Understanding files and directory permissions in Linux with examples

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Linux is a multiuser system, which means that more than one user can log in to the system at the same time. Users have their own personal home director (there can be users who have no home directory).

Permission on files and directory decides which files/folders are allowed to be accessed by any given user. Therefore understanding this permission is important and we will also check out what are the commands which are used to change the permissions.

Types of permission

First, let’s understand what types of permission are there:

  1. Read (r): It decide that file or directory can be read by user or not.
  2. Write (w): It decide that file or directory can be written by user or not .
  3. Execute (x): if this permission is granted, allow user to run file as executable or a program.

The absence of permission is signified by a dash.

In the user management article, we have seen

How to find Linux File and Directory Permissions

To see permissions on the files and subdirectories in a directory we use ls -l command. This command lists all the content of a directory in a long listing format. Every column in the output shows different useful information.

  • 1st column: permissions on files/directory.
  • 2nd column: total number of links
  • 3rd Column: file owner name
  • 4th column: name of the group
  • 5th column: total size of file in MB
  • 6th 7th 8th column: time of the file modification
  • 9th column: file/directory name

Also, For more commands have a look at files and directory important commands article.

Following is the example of ls -l command. The output will look like this.

test@test:~$ ls -l /home/test/Desktop/cloud_exp/scripts/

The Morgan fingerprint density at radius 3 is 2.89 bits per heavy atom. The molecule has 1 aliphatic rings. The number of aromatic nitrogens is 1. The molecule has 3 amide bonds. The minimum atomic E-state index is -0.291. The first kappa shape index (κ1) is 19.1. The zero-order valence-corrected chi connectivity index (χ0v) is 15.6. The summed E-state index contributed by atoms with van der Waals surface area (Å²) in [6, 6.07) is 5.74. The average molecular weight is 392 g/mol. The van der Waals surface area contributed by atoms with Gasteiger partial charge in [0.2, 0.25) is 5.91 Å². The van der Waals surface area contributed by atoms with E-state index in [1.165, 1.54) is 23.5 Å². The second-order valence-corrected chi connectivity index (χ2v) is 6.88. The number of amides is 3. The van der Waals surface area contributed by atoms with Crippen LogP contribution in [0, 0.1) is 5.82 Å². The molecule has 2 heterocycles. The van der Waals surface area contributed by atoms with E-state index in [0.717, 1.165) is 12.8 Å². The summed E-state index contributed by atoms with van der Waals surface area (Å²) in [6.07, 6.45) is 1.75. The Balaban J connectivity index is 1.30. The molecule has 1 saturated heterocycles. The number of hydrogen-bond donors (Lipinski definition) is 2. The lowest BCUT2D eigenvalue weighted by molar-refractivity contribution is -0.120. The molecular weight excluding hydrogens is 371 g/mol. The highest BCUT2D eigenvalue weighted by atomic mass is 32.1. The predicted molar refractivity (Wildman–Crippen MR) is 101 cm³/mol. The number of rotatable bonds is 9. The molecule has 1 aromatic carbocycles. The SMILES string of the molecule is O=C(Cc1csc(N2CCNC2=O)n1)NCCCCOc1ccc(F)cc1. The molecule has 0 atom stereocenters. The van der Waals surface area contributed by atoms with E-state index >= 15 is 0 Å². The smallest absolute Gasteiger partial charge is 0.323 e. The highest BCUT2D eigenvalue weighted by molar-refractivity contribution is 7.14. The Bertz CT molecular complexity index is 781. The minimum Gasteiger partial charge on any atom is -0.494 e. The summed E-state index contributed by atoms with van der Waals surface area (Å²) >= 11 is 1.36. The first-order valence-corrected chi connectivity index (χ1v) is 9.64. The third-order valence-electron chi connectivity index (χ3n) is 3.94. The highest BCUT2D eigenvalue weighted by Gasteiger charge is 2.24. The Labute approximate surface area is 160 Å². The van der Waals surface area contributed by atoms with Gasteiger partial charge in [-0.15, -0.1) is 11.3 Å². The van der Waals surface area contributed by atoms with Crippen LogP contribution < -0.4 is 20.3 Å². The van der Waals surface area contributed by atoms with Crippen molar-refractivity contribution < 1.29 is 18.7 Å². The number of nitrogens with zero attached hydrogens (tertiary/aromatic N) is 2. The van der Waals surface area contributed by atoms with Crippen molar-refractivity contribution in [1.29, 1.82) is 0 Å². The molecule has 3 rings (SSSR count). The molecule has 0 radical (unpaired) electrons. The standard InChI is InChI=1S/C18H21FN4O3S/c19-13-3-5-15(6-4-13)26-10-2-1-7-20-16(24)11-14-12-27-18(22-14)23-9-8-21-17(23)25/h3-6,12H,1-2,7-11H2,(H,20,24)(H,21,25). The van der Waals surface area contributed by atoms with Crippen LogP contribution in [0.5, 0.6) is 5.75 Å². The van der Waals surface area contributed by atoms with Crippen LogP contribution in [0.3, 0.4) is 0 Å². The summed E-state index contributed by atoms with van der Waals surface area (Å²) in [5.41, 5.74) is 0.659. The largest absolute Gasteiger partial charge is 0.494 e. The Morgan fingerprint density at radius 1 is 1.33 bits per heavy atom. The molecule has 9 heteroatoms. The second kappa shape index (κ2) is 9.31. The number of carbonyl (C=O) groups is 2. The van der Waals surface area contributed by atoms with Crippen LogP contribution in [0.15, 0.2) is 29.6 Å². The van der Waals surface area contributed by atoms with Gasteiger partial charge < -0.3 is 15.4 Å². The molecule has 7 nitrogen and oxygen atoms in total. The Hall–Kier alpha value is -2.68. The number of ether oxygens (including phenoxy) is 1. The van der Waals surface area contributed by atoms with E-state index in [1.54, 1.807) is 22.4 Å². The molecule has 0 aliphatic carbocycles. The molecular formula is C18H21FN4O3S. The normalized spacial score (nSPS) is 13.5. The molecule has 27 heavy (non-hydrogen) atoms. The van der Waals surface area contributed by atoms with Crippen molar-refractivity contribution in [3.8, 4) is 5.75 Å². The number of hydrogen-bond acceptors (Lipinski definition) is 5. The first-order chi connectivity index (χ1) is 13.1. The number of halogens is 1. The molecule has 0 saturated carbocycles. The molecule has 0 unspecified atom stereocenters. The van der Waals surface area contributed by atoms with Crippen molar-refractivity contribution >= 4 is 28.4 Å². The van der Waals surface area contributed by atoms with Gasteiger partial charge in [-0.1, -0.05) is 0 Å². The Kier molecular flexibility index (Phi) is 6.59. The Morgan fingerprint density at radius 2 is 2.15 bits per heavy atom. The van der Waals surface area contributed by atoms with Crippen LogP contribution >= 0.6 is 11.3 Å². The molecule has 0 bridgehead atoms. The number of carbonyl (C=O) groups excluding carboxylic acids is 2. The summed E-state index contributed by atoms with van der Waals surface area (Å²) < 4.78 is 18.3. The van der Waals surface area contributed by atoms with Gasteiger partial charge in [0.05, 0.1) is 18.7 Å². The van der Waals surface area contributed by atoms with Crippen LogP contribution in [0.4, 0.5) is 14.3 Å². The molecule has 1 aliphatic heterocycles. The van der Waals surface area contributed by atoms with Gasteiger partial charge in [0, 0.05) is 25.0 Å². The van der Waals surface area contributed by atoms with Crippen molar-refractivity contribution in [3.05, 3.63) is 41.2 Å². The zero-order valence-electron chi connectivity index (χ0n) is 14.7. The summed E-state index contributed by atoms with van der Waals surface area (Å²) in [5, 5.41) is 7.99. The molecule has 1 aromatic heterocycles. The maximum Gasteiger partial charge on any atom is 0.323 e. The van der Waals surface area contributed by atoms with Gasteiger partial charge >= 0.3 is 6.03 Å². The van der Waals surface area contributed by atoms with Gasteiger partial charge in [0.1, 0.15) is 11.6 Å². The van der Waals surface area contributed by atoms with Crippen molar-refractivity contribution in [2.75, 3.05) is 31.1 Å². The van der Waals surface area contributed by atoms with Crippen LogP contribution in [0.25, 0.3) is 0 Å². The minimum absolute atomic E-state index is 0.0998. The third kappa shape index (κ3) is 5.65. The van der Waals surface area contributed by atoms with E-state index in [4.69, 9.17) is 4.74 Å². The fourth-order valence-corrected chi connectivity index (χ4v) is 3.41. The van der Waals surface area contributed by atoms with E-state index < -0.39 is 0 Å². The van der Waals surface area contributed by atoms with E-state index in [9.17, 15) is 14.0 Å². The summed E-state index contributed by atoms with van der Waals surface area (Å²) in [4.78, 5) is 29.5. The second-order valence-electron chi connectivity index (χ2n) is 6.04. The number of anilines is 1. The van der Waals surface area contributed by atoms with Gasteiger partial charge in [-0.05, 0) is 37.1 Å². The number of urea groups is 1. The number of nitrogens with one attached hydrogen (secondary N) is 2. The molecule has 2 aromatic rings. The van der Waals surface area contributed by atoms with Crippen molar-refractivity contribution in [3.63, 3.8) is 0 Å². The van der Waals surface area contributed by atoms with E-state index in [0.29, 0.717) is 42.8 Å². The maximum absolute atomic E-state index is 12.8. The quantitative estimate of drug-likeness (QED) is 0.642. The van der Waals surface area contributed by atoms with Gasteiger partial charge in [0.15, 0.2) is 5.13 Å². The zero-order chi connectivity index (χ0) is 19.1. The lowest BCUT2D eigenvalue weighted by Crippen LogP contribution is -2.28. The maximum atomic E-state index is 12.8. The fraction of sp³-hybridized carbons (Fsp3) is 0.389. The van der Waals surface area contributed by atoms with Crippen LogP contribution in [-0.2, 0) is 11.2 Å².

-rw-rw-r-- 1 test test 1465 Mai 18 10:35 backup.py

Permission part of the ls -l command.

The first part or the permission part of the ls -l command has a total of 10 characters. In this section, we will look into the significance of each character.

Apart from the first character, the remaining 9 characters indicate the read, write and execute permissions which can be divided into 3 classes. Have a look at the example picture.

First character

The first character defines the following things:

  • – : means regular file
  • d : means directory
  • p : named pipe aka fifo
  • l : is a symbolic link
  • b : is a block file
  • c : is a character file
  • s : is a socket

Owner’s Right

Positions 2, 3, and 4 are the owner’s read, write and execute permissions.

Group’s Rights

Positions 5, 6, and 7 are the group’s read, write and execute permissions.

Other’s Rights:

Positions 8,9 and 10 are the rest of the user’s read write and execute permissions.


Let’s first look at the file example here and try to figure out what type of permission it has on the file.

test@test:~$ ls -l /home/test/Desktop/cloud_exp/scripts/
-rw-rw-r-- 1 test test 1465 Mai 18 10:35 backup.py

The above example is showing permission for the test user and test group on backup.py file. In the below snapshot you can see what permissions are assigned for the backup.py file.

In the next example, we will look into directory examples. The following example is showing permissions on the scripts directory.

The important point to note here is, permissions on the directory show the highest permissions assigned to any of the files in the directory.

test@test:~$ ls -l /home/test/Desktop/cloud_exp/
drwxrw-r-- 3 test test 4096 Mai 18 10:35 scripts

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